Hollywood or Hollygrove? Bounce music, Drake, and culture-vulturing collide and create discussions

Adelaide Basco | Art Director

“Bounce music is New Orleans, New Orleans is bounce music,” junior Satchel Joseph said. “I think it’s difficult for others to understand, but it holds a significant place in the development of New Orleans hip-hop.”

New Orleans as a city is widely-regarded as having its own identity and culture. Many different aspects, including food and language, distinguish the city from the rest of the United States. The popularity of one particular aspect of New Orleans culture has been gaining traction around the country: bounce music.

The origins of bounce music can be traced back three decades. In the 1990s, DJs and MCs in New Orleans experimented with beats and rhythms in various nightclubs and block parties. They had the hope of creating a new subgenre of hip-hop that felt distinctly New Orleans, a sound created by and for NOLA natives.

Two performers, MC T. Tucker and DJ Irv, released a track dubbed “Where Dey At?” in 1991, and it became the very first bounce song, characterized by a fast-paced rhythm with frequent slow-downs containing aggressive beats. Many of the people who danced to the song would shake their glutes up and down vigorously to the pace of the song a dance move now widely known as “twerking.”

For many New Orleans natives, bounce music proves to be a major aspect of their identity.

“Bounce music has been a part of my life since I was born,” junior Joye Pate said. “That being said, I don’t know the city without it. New Orleans without bounce is basically red beans with no rice.”

Bounce music’s presence may not be new to New Orleans, but it likely is to the rest of the US. So much so, in fact, that you may not even realize you’ve been exposed to its influence. Artist Big Freedia, born and raised in New Orleans, started to become a signature icon for the genre since the release of her first album in 2010.

Big Freedia gained so much mainstream exposure that it did not take long for her to be approached by Beyoncé. She was featured in Beyoncé’s track, “Formation,” where she expressed her Southern roots in her lyrics. The single, released in 2016, was an homage to Southern hip-hop and black culture, and the music video was filmed in New Orleans. After getting Queen B’s royal recognition, it seemed like bounce finally solidified national status.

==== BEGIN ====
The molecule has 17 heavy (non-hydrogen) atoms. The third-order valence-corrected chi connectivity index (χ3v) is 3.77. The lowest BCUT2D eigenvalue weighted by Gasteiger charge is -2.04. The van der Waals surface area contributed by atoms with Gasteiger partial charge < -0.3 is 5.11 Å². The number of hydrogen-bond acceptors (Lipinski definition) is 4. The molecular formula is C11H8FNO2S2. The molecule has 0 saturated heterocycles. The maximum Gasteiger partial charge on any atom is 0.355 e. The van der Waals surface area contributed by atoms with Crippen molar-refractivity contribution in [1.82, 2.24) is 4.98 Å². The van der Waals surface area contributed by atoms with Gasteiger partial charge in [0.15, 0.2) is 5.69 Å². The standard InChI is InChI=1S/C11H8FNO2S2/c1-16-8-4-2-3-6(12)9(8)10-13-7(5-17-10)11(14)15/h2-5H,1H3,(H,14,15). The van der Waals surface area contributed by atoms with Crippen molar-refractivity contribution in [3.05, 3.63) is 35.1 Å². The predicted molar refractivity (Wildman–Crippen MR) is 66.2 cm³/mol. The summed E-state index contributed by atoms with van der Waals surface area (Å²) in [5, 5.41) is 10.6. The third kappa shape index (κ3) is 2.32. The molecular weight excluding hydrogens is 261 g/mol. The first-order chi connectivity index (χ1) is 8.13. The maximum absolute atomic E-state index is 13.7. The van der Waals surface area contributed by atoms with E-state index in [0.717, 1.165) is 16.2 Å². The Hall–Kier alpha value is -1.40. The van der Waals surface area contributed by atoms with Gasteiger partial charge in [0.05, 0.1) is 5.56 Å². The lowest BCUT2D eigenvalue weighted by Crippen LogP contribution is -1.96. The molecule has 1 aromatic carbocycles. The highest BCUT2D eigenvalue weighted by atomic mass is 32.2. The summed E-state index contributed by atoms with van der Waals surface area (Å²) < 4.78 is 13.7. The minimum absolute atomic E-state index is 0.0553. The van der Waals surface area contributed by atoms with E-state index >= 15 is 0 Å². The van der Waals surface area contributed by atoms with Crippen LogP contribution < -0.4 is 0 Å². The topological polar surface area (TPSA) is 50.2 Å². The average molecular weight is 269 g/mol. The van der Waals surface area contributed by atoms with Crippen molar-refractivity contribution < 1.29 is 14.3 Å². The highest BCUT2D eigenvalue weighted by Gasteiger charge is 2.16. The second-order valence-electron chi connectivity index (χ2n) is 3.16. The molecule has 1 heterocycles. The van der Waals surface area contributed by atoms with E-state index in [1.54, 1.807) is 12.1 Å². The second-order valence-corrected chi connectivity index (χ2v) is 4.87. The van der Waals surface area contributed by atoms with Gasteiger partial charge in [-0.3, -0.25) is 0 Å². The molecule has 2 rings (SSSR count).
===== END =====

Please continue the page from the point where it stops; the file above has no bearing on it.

Enter: famous rapper Drake in 2018. In April, Drake released his single, “Nice for What,” and it adopted many elements of bounce music. Big Freedia’s vocals were used in the track, but she was not credited in the song’s title.

There are mixed opinions towards Drake’s decision to make a bounce track without explicitly crediting bounce music itself, let alone Big Freedia. There is no question, however, that he helped elevate bounce’s popularity to its highest point.

Drake did not stop his adoption of bounce after this. In July, Drake released yet another bounce single, titled “In My Feelings.” What distinguishes this track from “Nice for What” is the highly viewed music video that accompanied it, which was filmed in New Orleans.

The video showcased sights such as the Mercedes-Benz Superdome and Frenchman Street. The dancers in the video were New Orleans natives themselves, one of them being Joseph, who was thrilled to find out she would be in Drake’s music video.

“I freaked out, honestly,” Joseph said. “I was at a loss for words, and I was pretty nervous! I think those who are from NOLA have a certain standard that they hold the culture to, so I just wanted to represent that in the best way that I could.”

Ever since the release of “In My Feelings,” debates about whether Drake is “culture-vulturing” New Orleans bounce have been on the rise. Being a “culture vulture,” or adopting the product of a culture different than one’s own without giving credit, frequently spurs conversations.

New Orleanians are no exception, and there seems to be an ongoing debate on the controversy.

“I think he’s doing some good work in showing the world the beautiful culture of New Orleans,” Joseph said. “He’s also providing a platform for the artists of NOLA, like me. It’s kind of like ‘You have the attention, now what will you do with it?’ I think that’s pretty cool.”

Others are more skeptical of Drake using aspects of their culture without consent or credit. “I think Drake is certainly culture-vulturing NOLA. Drake, as an artist, absorbs other cultures all the time. He has multiple styles of music and rapping represented throughout his discography but we know he’s not from New Orleans,” Pate said. “We know he had to play a character to even begin to be like us, especially in relation to the music video for ‘In My Feelings.’”

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